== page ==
Greg Oyan: The downfall of the rap industry

Otto Tielemans

The most prolific musical genre of the past decade has been rap and hip-hop. Rap is one of my passions, and listening to it is one of my favorite pastimes. However, I think that modern culture has created a moral monster when it comes to rap.

Explicit content, drug references, alcohol references, and other inappropriate elements have tainted the art form. Rap has the potential to have a positive impact on people, but artists, producers, and society have caused the unfortunate demise of a once admirable art.

Here is an original and sugar-coated example of what modern rap has become:

If I were a rock I’d be my left bicep
Around the clock workin’ on my street rep
If I were compared to stairs I would be the next step
So why you staring at me broseph?
The chasms of my mind are a gold mine
Riches written on my lines, all the time
Genius really isn’t that hard to find
Girl get on over here, you’re pretty fine
The gold mine that is my mind is telling me that you’re mine
So lets California roll past this red stop sign
And maybe you and I will cross the line

Although brief, this example illustrates some of the more unfortunate aspects of hip-hop. Exploitation of women and egotistical statements like, “The chasms of my mind are a gold mine,” are strewn throughout songs that use more colorful language than I used. The point is: rap is going downhill. 

I won’t lie, many rap songs and artists are enjoyable to someone like me who can admire some of the intricacies of the music. I listen to Eminem, Dr. Dre, Tech N9ne, and other artists who frequently utter atrocious comments.

The only reason I listen to these people is because most of the professional hip-hop artists that make quality music are following the current hip-hop trends that infringe upon common morality. It almost seems as though drugs, sex, and ego are seen as acceptable to some because rap artists make it seem normal. It isn’t, and some people don’t understand that, especially high school students.

Kids these days swear like sailors, wear clothes with “swagger,” and live by a detestable tagline that reads, “acquire currency, disregard females.” This mindset is damaging because people forget that money isn’t everything, and women deserve the utmost respect and care. Skeptics might ask, should rap really be blamed for behavior like that? I think it definitely can be. Music videos, the radio, and other forms of broadcasting are supplying the ears of people everywhere with unrighteous content.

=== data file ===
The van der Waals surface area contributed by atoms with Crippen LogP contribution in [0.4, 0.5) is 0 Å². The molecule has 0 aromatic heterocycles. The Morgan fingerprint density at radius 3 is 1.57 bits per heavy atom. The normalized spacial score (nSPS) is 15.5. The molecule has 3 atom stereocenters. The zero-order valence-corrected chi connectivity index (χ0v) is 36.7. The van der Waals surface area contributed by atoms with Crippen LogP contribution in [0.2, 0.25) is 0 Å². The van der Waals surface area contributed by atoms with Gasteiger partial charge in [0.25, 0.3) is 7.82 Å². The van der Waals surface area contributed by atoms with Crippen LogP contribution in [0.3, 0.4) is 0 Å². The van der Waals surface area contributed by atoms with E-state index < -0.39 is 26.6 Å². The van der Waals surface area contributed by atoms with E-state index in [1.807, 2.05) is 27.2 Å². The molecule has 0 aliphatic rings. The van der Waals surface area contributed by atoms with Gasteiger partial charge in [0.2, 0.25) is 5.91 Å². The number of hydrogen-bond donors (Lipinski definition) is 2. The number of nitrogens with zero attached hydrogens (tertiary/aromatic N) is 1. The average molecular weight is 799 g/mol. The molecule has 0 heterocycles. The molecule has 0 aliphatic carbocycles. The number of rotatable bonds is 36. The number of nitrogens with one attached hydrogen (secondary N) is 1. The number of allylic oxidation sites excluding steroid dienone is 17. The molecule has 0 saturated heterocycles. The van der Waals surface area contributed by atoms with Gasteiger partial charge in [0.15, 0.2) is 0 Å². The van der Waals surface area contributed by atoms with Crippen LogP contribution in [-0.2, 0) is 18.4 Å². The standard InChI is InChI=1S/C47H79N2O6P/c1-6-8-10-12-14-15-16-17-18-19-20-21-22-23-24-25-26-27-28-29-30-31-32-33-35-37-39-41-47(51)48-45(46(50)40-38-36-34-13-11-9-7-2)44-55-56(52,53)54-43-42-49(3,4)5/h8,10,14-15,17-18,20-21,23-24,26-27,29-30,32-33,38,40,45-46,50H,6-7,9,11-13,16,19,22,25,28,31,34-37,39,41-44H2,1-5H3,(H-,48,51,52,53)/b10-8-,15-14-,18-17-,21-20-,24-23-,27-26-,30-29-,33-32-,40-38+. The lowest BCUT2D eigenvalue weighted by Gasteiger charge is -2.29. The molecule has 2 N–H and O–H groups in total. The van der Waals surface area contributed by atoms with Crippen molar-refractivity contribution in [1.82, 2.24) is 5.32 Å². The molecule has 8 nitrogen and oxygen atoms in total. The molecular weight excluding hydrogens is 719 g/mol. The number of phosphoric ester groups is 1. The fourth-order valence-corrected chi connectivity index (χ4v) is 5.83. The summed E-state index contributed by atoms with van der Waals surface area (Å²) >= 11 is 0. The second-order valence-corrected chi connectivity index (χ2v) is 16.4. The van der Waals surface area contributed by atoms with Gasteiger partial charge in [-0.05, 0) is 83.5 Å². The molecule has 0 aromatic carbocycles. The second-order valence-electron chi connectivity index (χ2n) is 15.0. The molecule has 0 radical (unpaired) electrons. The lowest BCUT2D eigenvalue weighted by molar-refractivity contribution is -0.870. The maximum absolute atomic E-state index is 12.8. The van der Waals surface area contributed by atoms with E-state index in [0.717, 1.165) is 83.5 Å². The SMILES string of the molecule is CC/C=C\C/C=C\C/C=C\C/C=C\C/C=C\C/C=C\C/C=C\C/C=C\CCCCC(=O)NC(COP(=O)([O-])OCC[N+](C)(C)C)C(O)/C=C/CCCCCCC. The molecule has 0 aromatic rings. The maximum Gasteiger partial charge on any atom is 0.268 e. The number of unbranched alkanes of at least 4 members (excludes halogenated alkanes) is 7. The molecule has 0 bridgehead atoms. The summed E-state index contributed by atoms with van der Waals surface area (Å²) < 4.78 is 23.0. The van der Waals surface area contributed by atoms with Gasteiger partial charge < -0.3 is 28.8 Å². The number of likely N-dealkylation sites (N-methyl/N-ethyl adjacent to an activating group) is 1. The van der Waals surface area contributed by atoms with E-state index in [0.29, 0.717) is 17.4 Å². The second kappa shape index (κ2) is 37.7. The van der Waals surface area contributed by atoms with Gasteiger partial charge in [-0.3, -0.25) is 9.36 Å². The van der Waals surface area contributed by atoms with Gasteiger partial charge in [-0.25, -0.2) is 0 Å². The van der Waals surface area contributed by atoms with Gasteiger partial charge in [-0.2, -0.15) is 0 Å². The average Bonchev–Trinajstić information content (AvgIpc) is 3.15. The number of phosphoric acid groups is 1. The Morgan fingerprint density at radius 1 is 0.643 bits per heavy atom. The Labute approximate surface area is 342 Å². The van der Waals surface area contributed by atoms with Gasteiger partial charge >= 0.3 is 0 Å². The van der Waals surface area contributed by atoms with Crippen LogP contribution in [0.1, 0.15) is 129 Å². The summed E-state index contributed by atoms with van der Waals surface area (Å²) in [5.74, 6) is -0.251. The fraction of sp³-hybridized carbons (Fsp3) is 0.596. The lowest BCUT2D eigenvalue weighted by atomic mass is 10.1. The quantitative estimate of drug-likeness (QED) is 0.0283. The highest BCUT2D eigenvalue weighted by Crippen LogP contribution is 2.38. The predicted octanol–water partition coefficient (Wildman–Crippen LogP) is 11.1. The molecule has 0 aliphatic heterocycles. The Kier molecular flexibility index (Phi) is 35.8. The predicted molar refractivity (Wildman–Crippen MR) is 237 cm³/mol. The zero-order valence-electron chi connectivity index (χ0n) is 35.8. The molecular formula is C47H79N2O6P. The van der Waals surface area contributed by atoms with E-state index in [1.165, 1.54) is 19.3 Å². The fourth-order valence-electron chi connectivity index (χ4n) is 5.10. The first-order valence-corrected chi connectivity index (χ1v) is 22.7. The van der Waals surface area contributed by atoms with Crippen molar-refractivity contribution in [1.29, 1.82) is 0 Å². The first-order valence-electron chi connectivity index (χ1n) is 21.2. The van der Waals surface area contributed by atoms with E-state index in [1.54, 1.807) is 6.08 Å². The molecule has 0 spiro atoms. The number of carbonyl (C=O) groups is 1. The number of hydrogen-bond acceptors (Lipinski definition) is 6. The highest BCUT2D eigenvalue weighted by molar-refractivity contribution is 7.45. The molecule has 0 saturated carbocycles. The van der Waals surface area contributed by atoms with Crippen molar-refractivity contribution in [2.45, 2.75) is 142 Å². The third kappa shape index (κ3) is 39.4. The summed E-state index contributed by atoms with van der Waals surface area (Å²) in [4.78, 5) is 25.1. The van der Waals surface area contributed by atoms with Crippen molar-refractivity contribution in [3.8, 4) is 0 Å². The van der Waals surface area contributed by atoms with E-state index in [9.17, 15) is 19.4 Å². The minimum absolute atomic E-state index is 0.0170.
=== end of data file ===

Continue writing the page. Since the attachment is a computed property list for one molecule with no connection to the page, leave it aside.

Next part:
Is there a solution to this problem? Yes. Mainstream rappers need to start advertising positivity, and well-intentioned virtues in their songs.

Some artists have decided to diverge from the mainstream including Canadian rapper, Shad. Although Shad may still reflect a “gangster” attitude at times, his music lacks the blatant cussing heard in the rest of the hip-hop industry. Lecrae, Trip Lee, and Tedashi are all Christian artists, and although some people may not enjoy religious components in their music, many of their songs are based on sanguine moral principles.

As a rapper myself, I have performed in multiple venues in multiple cities. Most of the time, I receive positive feedback from listeners. Yet, sometimes I feel like when I say I’m a rapper, there is an expectation that I support the ideals brought forth by mainstream hip-hop musicians. I do not at all support any of the ideals that they present, and I would like public perception to change regarding rappers like me.

Here is more of my opinion, but this time in the form of a rap. I’ve decided to write this to attempt to prove that you don’t have to be a bad person to come up with creative and innovative lyricism through this art.

Recently I’ve been worried about this industry,
But maybe there is hope that we can break free
This tyranny in rap that is immorality
Like cussing, and women, and ego doesn’t have to be a formality
Why don’t all you multi-millionaire thugs come back to reality
It’s sad that many of you guys have eight-figure salaries
You’re burning up the ideals of this generation like Michael Phelps burns calories
So stop making music videos of some Ray Ban 6-pack dude in the pool
Who rhymes about getting girls and ditching school
Maybe you could make a song about how drugs drool
Because at the end of the day you just look like a fool
Start inspiring kids through creativity and upright morals
Instead of teenagers aspiring to rob a local store for jewels
It might be hard work so make it like a mule
For good works my friends you could be a tool
And yeah, my friend it’s okay to have a high self-esteem
But replacing your teeth with diamonds seems mean
Especially when people in the world scream
They don’t have clean food or clean water
These sons and these daughters’ dreams are tearing at the seams
And all you can do is look cool on stage with your shuffle pop and lean
You want to make it like the hulk and be a lean mean killing machine
Wearing tank tops and sagging those pants to the floor
Because it’s so cool that you smoke weed at 20 after 4,
Hopefully this little rap of mine can come closer to settling this score
Because quite frankly if you continue this downward spiral anymore,
The glory days of rap will be nothing more than folklore.

I wrote my rap to illustrate that it isn’t too difficult to come up with creative rhymes and lyrics without adding four-letter words and disrespectful degradations of people. Maybe I’m just dreaming and our society isn’t falling victim to the abhorable values expressed in rap. But regardless, I think we should throw some optimisim and inspiration into a very important modern art; it couldn’t hurt to try.

What do you think?